He has been tried, convicted and sentenced. But when Salim Hamdan finishes his time at Guantanamo this December, he may not immediately walk free.
The Bush administration has made clear it believes it could hold this Yemeni detainee past his sentence as an enemy combatant. The question now is what will President Barack Obama do?
How Obama handles Hamdan's case will be one of the first tests of the next president's attitude toward detention policy and could presage just how much he will break from the past practices of Bush administration.
"They have a delicate tightrope to walk on," said Robert Chesney, a national security law professor at Wake Forest University. "On the one hand they are being elected by people who are very critical of the war on terror. At the same time they are going to be responsible and not insensitive to the national security concern."
Obama has said he will close the prison at Guantanamo Bay, but say national security law experts, the decision alone does not address the broader problem of what to do with detainees the government still views as dangerous.
"There is this focus on closing Guantanamo as if it's the beginning and end of the issue," said Matthew Waxman, a Columbia University law professor and former Defense Department official handling Guantanamo policy. "Guantanamo is the symptom of a much large problem: that is what the United States is going to do with suspected terrorists it picks up in the continued fight against terrorism."
That is where Hamdan comes in. The former driver of Osama bin Laden, Hamdan was convicted earlier this by the military tribunal, the first war crimes trial in more than half a century. The military jury found him guilty of supporting terrorism but not of the more serious charges for conspiring to aid in terrorist attacks.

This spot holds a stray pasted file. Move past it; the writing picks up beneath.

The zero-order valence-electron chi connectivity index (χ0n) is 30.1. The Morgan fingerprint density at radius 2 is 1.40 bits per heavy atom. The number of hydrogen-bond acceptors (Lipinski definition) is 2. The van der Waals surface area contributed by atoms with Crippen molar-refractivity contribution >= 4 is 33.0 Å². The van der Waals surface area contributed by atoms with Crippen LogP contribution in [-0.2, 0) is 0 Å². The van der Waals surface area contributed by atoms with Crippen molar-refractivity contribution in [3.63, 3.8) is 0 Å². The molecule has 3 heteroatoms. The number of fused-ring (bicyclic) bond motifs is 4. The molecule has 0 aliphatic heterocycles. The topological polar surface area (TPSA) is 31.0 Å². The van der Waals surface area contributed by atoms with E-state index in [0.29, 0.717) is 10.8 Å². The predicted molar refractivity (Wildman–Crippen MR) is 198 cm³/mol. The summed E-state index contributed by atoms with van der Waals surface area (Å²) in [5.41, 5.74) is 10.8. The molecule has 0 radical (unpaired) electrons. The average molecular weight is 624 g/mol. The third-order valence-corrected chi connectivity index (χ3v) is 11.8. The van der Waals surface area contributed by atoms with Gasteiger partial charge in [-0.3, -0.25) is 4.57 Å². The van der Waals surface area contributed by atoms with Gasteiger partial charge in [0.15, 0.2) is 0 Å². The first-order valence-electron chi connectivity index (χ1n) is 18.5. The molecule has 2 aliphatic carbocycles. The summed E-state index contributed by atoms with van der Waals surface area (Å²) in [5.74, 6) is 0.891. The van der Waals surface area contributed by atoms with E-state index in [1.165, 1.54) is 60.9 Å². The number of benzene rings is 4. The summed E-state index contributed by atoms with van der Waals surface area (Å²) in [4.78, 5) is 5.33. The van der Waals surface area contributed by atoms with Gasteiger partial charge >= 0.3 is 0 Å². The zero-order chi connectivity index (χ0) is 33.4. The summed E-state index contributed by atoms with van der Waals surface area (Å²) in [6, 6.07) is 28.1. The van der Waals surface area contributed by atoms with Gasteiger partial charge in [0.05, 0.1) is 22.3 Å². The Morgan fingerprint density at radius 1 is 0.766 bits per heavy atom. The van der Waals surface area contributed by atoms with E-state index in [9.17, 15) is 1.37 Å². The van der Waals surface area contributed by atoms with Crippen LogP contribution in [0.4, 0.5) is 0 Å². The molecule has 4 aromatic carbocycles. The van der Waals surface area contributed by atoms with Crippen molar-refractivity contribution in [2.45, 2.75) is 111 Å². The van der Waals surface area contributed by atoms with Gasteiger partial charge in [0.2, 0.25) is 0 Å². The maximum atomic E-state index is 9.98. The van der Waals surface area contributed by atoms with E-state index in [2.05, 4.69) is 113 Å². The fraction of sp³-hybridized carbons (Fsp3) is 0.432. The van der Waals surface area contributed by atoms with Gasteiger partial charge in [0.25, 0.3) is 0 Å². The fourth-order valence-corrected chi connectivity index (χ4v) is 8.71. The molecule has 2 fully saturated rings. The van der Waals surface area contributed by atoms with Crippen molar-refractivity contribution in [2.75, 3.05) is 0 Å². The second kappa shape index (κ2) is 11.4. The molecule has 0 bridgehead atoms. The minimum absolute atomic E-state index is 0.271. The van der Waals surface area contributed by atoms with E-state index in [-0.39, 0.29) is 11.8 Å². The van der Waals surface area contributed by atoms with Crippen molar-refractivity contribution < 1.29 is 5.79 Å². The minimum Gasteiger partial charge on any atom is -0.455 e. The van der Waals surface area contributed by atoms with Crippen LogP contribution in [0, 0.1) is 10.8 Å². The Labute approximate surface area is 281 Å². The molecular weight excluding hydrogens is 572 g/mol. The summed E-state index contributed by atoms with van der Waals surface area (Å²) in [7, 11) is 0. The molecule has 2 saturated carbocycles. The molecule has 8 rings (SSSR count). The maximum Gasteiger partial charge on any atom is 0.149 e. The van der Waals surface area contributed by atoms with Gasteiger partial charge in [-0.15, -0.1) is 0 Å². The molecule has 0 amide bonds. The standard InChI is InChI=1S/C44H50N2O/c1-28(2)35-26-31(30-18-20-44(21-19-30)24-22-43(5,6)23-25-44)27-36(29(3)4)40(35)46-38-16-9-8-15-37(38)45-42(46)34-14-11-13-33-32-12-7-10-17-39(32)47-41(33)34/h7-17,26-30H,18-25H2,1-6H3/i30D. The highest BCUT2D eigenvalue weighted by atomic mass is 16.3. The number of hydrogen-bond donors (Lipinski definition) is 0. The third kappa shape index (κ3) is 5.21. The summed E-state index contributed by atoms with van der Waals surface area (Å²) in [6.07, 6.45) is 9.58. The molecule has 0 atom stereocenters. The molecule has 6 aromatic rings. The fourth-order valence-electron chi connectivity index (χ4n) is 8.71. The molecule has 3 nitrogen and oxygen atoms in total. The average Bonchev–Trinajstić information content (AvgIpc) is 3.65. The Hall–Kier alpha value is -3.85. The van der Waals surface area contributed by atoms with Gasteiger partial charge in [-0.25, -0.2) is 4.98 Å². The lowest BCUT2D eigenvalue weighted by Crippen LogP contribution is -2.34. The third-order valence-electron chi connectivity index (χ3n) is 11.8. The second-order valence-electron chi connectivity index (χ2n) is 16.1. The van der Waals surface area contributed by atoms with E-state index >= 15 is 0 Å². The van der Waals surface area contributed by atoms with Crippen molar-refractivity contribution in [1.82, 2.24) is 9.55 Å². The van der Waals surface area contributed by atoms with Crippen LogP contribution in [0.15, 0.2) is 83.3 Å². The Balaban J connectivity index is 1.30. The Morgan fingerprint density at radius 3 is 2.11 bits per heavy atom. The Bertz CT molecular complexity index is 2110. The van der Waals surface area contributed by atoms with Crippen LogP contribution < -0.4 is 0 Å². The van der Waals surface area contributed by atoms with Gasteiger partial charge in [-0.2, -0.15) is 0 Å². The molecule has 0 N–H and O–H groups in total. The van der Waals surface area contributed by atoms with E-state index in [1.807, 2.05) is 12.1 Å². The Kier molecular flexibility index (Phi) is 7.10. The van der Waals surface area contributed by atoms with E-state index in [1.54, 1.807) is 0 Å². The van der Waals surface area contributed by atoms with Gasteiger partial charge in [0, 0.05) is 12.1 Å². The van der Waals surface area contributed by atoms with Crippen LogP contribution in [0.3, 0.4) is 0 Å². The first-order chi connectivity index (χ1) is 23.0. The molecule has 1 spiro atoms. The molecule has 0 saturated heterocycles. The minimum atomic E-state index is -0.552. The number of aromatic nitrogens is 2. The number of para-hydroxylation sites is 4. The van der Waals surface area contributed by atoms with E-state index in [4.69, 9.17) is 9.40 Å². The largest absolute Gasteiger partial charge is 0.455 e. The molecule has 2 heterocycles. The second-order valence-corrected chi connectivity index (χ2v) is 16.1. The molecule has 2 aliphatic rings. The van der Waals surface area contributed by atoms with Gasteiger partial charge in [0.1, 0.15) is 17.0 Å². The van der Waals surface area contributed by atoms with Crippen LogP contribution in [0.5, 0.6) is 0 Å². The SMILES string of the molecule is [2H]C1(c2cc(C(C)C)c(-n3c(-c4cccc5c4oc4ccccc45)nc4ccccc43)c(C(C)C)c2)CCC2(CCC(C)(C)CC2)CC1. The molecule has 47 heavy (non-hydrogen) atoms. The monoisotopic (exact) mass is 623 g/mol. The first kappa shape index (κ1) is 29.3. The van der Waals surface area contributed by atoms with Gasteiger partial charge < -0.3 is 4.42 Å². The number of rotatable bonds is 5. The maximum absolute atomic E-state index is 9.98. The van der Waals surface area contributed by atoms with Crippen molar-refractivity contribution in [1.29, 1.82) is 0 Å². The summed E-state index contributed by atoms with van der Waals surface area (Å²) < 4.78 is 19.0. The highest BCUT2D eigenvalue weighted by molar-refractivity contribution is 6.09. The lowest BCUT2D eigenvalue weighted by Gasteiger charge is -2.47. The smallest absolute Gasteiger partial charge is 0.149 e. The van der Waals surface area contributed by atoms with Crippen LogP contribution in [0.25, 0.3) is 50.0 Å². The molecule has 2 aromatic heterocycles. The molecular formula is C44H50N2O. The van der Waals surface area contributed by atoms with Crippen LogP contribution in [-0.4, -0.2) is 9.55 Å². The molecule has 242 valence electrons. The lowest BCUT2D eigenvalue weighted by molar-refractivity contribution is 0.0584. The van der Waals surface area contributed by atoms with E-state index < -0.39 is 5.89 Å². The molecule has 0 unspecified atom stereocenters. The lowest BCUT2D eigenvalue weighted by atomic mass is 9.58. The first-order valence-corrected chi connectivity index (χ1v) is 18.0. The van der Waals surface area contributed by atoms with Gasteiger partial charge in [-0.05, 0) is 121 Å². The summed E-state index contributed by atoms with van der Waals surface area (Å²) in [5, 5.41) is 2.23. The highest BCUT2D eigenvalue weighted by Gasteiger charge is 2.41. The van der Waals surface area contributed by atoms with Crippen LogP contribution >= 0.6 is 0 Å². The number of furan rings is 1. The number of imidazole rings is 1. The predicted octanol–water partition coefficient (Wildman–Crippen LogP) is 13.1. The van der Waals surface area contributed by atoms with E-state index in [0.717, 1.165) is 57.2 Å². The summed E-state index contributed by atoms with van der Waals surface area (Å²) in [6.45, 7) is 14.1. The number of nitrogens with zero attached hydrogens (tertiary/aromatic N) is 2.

Hamdan, who has been detained since 2001, was sentenced to five and a half years, all but five months of which the judge gave him credit for based on his imprisonment. That makes Hamdan eligible for release Dec. 31.
If Obama wants the military tribunals to be seen as credible, "it's very difficult to explain to the world why you would keep him after his," said Vijay Padmanabhan, a law professor at Cardozo Law School and former State Department official handling Guantanamo policy.
But even if Obama decides to release Hamdan, his case may not signal an end to all indefinite detention, national security lawyers say. The next administration could still find that other prisoners were too dangerous to be released. And now that the federal courts are reviewing the government's detention at Guantanamo, the next administration would still have judicial review of these decisions.
More than likely, any long term plan on detention and Guantanamo will take time for the Obama administration to work out.
Many of the approximately 250 remaining detainees will no doubt be repatriated to their home countries – some of whom may be more willing to aid an Obama rather than a Bush administration.
And while human rights groups have argued that prisoners should either be charged or released, many national security experts say that weighing the choice may not be that easy. Some detainees remain too dangerous for release but impossible to charge in court but because of problems with validating evidence and possible torture, they say.